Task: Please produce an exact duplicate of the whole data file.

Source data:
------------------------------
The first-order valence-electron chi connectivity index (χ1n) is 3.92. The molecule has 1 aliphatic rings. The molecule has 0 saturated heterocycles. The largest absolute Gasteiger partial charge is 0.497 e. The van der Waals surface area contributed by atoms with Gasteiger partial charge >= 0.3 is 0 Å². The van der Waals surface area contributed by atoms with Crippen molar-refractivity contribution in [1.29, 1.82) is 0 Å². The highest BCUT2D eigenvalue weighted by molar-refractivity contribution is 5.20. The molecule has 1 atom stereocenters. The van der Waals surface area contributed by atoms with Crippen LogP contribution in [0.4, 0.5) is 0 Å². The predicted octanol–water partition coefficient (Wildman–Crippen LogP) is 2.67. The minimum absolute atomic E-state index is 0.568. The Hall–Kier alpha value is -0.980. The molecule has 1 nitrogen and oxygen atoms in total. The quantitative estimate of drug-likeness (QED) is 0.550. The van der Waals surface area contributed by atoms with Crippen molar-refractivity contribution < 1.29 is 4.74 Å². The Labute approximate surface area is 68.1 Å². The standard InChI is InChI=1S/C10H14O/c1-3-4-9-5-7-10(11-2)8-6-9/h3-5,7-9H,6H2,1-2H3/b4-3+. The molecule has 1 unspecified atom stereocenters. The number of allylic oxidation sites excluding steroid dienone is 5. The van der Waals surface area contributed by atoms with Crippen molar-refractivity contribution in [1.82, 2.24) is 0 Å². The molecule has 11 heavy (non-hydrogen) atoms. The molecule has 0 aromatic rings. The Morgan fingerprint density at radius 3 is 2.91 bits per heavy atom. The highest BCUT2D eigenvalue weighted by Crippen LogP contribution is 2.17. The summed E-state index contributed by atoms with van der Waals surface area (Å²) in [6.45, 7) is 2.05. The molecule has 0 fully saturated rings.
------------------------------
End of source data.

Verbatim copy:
The first-order valence-electron chi connectivity index (χ1n) is 3.92. The molecule has 1 aliphatic rings. The molecule has 0 saturated heterocycles. The largest absolute Gasteiger partial charge is 0.497 e. The van der Waals surface area contributed by atoms with Gasteiger partial charge >= 0.3 is 0 Å². The van der Waals surface area contributed by atoms with Crippen molar-refractivity contribution in [1.29, 1.82) is 0 Å². The highest BCUT2D eigenvalue weighted by molar-refractivity contribution is 5.20. The molecule has 1 atom stereocenters. The van der Waals surface area contributed by atoms with Crippen LogP contribution in [0.4, 0.5) is 0 Å². The predicted octanol–water partition coefficient (Wildman–Crippen LogP) is 2.67. The minimum absolute atomic E-state index is 0.568. The Hall–Kier alpha value is -0.980. The molecule has 1 nitrogen and oxygen atoms in total. The quantitative estimate of drug-likeness (QED) is 0.550. The van der Waals surface area contributed by atoms with Crippen molar-refractivity contribution < 1.29 is 4.74 Å². The Labute approximate surface area is 68.1 Å². The standard InChI is InChI=1S/C10H14O/c1-3-4-9-5-7-10(11-2)8-6-9/h3-5,7-9H,6H2,1-2H3/b4-3+. The molecule has 1 unspecified atom stereocenters. The number of allylic oxidation sites excluding steroid dienone is 5. The van der Waals surface area contributed by atoms with Crippen molar-refractivity contribution in [1.82, 2.24) is 0 Å². The molecule has 11 heavy (non-hydrogen) atoms. The molecule has 0 aromatic rings. The Morgan fingerprint density at radius 3 is 2.91 bits per heavy atom. The highest BCUT2D eigenvalue weighted by Crippen LogP contribution is 2.17. The summed E-state index contributed by atoms with van der Waals surface area (Å²) in [6.45, 7) is 2.05. The molecule has 0 fully saturated rings.